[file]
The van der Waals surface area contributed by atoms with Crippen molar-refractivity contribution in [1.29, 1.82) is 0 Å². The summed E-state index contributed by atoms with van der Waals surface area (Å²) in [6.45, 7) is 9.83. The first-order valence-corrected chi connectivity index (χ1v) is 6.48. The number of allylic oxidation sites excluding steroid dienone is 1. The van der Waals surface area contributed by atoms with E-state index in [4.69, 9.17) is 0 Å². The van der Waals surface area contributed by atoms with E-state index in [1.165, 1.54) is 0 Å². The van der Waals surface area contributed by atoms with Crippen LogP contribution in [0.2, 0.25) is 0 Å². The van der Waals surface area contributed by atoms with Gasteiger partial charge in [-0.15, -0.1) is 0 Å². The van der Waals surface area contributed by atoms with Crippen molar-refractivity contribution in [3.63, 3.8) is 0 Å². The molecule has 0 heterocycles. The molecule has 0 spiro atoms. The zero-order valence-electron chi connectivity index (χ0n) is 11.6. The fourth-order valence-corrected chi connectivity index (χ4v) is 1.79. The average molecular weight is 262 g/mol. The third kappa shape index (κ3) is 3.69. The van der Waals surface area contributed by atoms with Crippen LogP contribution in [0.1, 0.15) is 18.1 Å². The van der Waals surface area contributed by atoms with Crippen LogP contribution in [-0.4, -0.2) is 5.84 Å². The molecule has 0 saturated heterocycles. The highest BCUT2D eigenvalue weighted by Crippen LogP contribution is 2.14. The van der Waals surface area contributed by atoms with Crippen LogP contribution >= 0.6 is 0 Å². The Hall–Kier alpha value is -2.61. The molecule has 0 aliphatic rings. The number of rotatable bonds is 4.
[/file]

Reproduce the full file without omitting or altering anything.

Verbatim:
The van der Waals surface area contributed by atoms with Crippen molar-refractivity contribution in [1.29, 1.82) is 0 Å². The summed E-state index contributed by atoms with van der Waals surface area (Å²) in [6.45, 7) is 9.83. The first-order valence-corrected chi connectivity index (χ1v) is 6.48. The number of allylic oxidation sites excluding steroid dienone is 1. The van der Waals surface area contributed by atoms with E-state index in [4.69, 9.17) is 0 Å². The van der Waals surface area contributed by atoms with E-state index in [1.165, 1.54) is 0 Å². The van der Waals surface area contributed by atoms with Crippen LogP contribution in [0.2, 0.25) is 0 Å². The van der Waals surface area contributed by atoms with Gasteiger partial charge in [-0.15, -0.1) is 0 Å². The van der Waals surface area contributed by atoms with Crippen molar-refractivity contribution in [3.63, 3.8) is 0 Å². The molecule has 0 heterocycles. The molecule has 0 spiro atoms. The zero-order valence-electron chi connectivity index (χ0n) is 11.6. The fourth-order valence-corrected chi connectivity index (χ4v) is 1.79. The average molecular weight is 262 g/mol. The third kappa shape index (κ3) is 3.69. The van der Waals surface area contributed by atoms with Crippen LogP contribution in [0.1, 0.15) is 18.1 Å². The van der Waals surface area contributed by atoms with Crippen LogP contribution in [-0.4, -0.2) is 5.84 Å². The molecule has 0 saturated heterocycles. The highest BCUT2D eigenvalue weighted by Crippen LogP contribution is 2.14. The van der Waals surface area contributed by atoms with Crippen LogP contribution >= 0.6 is 0 Å². The Hall–Kier alpha value is -2.61. The molecule has 0 aliphatic rings. The number of rotatable bonds is 4.